Doubt Wags the Finger of Moral Relativism | Film | Phoenix | Phoenix New Times | The Leading Independent News Source in Phoenix, Arizona

Doubt Wags the Finger of Moral Relativism

Back in the early 1980s, when I was a graduate student in Boston, a prominent professor I knew was accused of sexually harassing a female colleague. This man was a compulsive flirt who couldn't get within feet of a woman without coming on to her, so I wasn't altogether surprised...
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Back in the early 1980s, when I was a graduate student in Boston, a prominent professor I knew was accused of sexually harassing a female colleague. This man was a compulsive flirt who couldn't get within feet of a woman without coming on to her, so I wasn't altogether surprised that he had come under suspicion. But long before an internal inquiry cleared him of all charges — and unearthed his mentally unstable accuser's impressive history of workplace mayhem — many in the powerful local feminist community had written him off as guilty by virtue of sleazy character. The fallout from this case, measured in reckless disregard for due process and subsequent private misery all round, made a deep impression on me. So I came with up-front sympathy to John Patrick Shanley's Doubt, the film adaptation of his award-winning play about an old-school Catholic nun who goes after a priest she suspects of sexual abuse.

In a hyper-reactive news culture increasingly ruled by caffeinated bloggers who prize speed of coverage over the search for evidence, any movie that questions public rushes to judgment wins points going in. But Doubt is only marginally, and tendentiously, about moral uncertainty — it's more about the sins of a nosy old biddy who pulls out the stops when going through the official channels of a male-dominated Catholic Church would get her nowhere. With its bristling topicality, ritzy cast, and the added bonus of Roger Deakins' gracefully bleak cinematography, Doubt is being squired around town as prime Oscar bait. But in Shanley's hands, it's not as deep as it appears.

Where the complication of received ideas might roam free, callow provocation rules, ushered in periodically by waves of premonitory weather. Just for starters, a sleeting rain coats the claustrophobic Bronx parochial school where timid young Sister James (Amy Adams) — unnerved by what looks like unusually close contact between the school's well-liked priest, Father Flynn (Philip Seymour Hoffman), and its first black pupil (Joseph Foster) — reports her misgivings to the school principal, Sister Aloysius (Meryl Streep). A twitchy termagant swathed in a fearsome bonnet and black taffeta (she looks like something out of Chicken Run), the older nun has been biding her time — and before you can say "independent inquiry," off she bustles in paranoid overdrive to grind the machinery of blind justice into gear.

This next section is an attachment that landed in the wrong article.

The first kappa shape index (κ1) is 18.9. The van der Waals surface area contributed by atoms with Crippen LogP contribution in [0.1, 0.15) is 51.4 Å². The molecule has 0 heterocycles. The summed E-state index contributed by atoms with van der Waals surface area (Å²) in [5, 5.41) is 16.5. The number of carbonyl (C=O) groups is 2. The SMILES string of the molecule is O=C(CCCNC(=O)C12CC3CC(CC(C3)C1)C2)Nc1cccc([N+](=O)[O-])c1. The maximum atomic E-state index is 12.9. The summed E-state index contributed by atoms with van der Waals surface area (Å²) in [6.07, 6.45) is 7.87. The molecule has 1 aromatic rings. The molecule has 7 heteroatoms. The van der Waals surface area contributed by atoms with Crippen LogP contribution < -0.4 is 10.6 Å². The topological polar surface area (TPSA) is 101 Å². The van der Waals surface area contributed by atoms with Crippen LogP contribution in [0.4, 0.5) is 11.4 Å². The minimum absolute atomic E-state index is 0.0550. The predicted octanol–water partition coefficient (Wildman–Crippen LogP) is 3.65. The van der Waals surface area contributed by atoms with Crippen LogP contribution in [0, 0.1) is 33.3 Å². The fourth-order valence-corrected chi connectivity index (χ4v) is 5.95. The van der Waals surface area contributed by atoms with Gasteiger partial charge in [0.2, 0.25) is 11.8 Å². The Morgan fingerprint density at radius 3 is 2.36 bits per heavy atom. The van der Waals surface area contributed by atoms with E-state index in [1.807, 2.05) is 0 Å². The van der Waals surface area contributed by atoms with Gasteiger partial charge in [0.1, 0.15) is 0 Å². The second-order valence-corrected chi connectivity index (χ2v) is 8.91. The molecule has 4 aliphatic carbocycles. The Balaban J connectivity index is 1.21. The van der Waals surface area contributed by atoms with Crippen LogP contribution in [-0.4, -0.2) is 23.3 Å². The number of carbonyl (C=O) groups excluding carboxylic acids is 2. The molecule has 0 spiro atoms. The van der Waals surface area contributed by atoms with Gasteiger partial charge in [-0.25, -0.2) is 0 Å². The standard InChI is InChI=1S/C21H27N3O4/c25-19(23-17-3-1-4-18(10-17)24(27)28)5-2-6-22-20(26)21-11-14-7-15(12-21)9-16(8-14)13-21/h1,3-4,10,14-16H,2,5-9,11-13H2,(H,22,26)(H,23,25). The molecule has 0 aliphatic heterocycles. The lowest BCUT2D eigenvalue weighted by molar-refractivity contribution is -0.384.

Written in 2005 at the height of the Catholic Church's sex-abuse scandals, Shanley's play is set in the mid-1960s, with Vatican II and backwash from the counterculture poised to liberalize what the playwright plainly regards as a joylessly authoritarian establishment. The elephant in the room is the several decades of rampant sexual abuse by a celibate priesthood since then, and the fascinating question buried deep under the clever blather of Doubt is whether old-school rigidity upheld enforced celibacy or the new laxity allowed this tragedy to unfold under the noses of higher-ups who didn't want to know that they knew. Father Flynn is a jolly, free-spirited fellow who can't rustle his cassock without being cued in by winds of progressive change. But he is seen furtively stuffing a boy's undershirt into a locker, while Sister Aloysius' rabid digging — however unethically conducted — turns up the interesting news that he has been moved from one parish to another repeatedly.

I'd say that was reasonable cause for further research. For Shanley, though, the rather salient question of whether Father Flynn has transgressed matters less than whether the good sister has the right to investigate his behavior at all. Judging from the number of times the camera wanders up to holy ceilings, perhaps only the Almighty can say for sure. Back on earth and staking his claim for keeping an open mind, Shanley pushes moral relativism as far as it will go, which is all the way to preposterous via obnoxious in a key scene between Sister Aloysius and the black boy's mother that's meant to make us go "Aaaah," but made me go "What?!!"

If Doubt has a point to make about not rushing to judgment, it is overwhelmed by the force of Shanley's profound ambivalence toward women. True, he throws in a biographical tidbit or two to reassure us that Sister Aloysius is not just a man-hating, dried-up old cartoon virgin. But she sure behaves like one, and for that, she must be punished with a final meteorological flourish, in which the anguished old nun sits surrounded by snow and ice. It's telling that the movie is dedicated to the real-life Sister James, Shanley's history teacher. But it's history that lets Shanley down: Inadvertently, Doubt shows us that there are limits to an open mind. Knowing what we know now, I wish there had been more vigilant old bats like Sister Aloysius around to shield Catholic children from the predators within.

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